Example: Researcher ‘living’ with family for a weekend to understand their lifestyles in terms of diet and exercise.


Related to ethnography, observation helps researchers to understand an activity or group by watching it. Some 'pure' observation may be carried out (for example, watching shoppers in a store) but observation is also often accompanied by a degree of interaction between the observer and the observed. For example, researchers might go to a social event with respondents, not only watching but also joining in the activity. They would then also ask some questions and talk to the participants about what is going on. Example: Researcher watching how people shop in supermarkets to look for better ways to position fruit and vegetables in the store.

Deliberative research

Deliberative research is a tool that enables the public to be involved in decision making and can be a useful methodology for policy consultations. It has many of the characteristics of qualitative group discussions or workshops but the focus is on participants’ viewpoints after they have had the opportunity to ‘deliberate’ the issues (compared to traditional qualitative methods that seek to understand current viewpoints). Deliberative research tends to involve:

  • Extended time period for participants to make considered decision
  • Information provided over the course of the process to allow participants to make informed decisions
  • Information provided from multiple points of view
  • Heterogeneous groups of participants so that issues are debated by ‘citizens’ with different perspectives

Deliberative research covers a range of techniques, including:

  • Citizens’ Juries - Consist of a small panel of non-specialists, modelled on the structure of a criminal jury (12-16 people) - Receive evidence from a selection of ‘witnesses’ – who may be experts, health care professionals or members of the general public - Examine an issue of public significance in detail over the course of two to four days and deliver a ‘verdict’
  • Citizens’ Workshops / Citizens’ Forums - Similar characteristics to juries but less ‘formal’ - Involve more people – workshops consist of 12-20 participants; forums can be up to 100 - Provide less time to deliberate than juries – likely to be between a half and two days - Can conduct multiple workshops / forums and so provide the opportunity for regional representation - Can involve voting and pre-and post-questionnaires for (semi) quantitative results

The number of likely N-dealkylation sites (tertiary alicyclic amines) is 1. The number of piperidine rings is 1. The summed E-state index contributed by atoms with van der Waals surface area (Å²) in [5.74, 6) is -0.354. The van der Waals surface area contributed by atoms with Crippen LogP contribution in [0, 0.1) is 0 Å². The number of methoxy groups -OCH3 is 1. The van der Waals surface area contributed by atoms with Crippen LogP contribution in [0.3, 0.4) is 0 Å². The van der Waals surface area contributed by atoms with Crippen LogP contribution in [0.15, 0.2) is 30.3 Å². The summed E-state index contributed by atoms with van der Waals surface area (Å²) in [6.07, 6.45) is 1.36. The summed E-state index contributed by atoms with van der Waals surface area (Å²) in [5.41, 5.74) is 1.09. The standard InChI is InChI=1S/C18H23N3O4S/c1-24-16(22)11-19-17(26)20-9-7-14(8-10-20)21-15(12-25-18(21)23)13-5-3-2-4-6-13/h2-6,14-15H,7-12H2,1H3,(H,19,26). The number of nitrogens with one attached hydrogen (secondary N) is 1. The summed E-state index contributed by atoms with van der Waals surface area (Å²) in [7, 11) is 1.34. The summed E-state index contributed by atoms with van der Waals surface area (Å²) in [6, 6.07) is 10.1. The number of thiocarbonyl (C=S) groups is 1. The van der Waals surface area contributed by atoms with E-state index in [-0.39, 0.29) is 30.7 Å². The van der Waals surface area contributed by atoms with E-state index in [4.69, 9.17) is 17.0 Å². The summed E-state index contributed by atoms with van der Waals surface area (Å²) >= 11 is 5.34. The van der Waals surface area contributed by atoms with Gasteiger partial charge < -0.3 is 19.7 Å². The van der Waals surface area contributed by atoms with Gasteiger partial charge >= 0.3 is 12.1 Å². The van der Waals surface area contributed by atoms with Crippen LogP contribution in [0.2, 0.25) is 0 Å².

• Citizens’ Summits - Similar to workshops / forums but much larger scale – 1000 participants or more (in one venue or across several locations) - Often used for high profile and difficult areas of policy
  • Deliberative polling - Polling is conducted pre-deliberation - Participants are then given briefing materials and/or the opportunity to put questions to experts - Participants are re-polled to see how views have changed

Example: Holding a day long forum with citizens to discuss proposed changes to the organ donation system and how this might affect their rights.

Collaborative research

Collaborative research involves mixing participants from the general public with participants from the client organisation, for example, policy makers or staff. A deliberative strand usually runs throughout but this model changes dynamics by challenging and breaking down ‘received’ wisdom and professional boundaries. It provides a breadth of perspective by identifying common ground and shared understanding as well as recognising divergent views and providing space for participants to develop shared solutions. Example: Bringing patients and hospital staff together to discuss service reconfigurations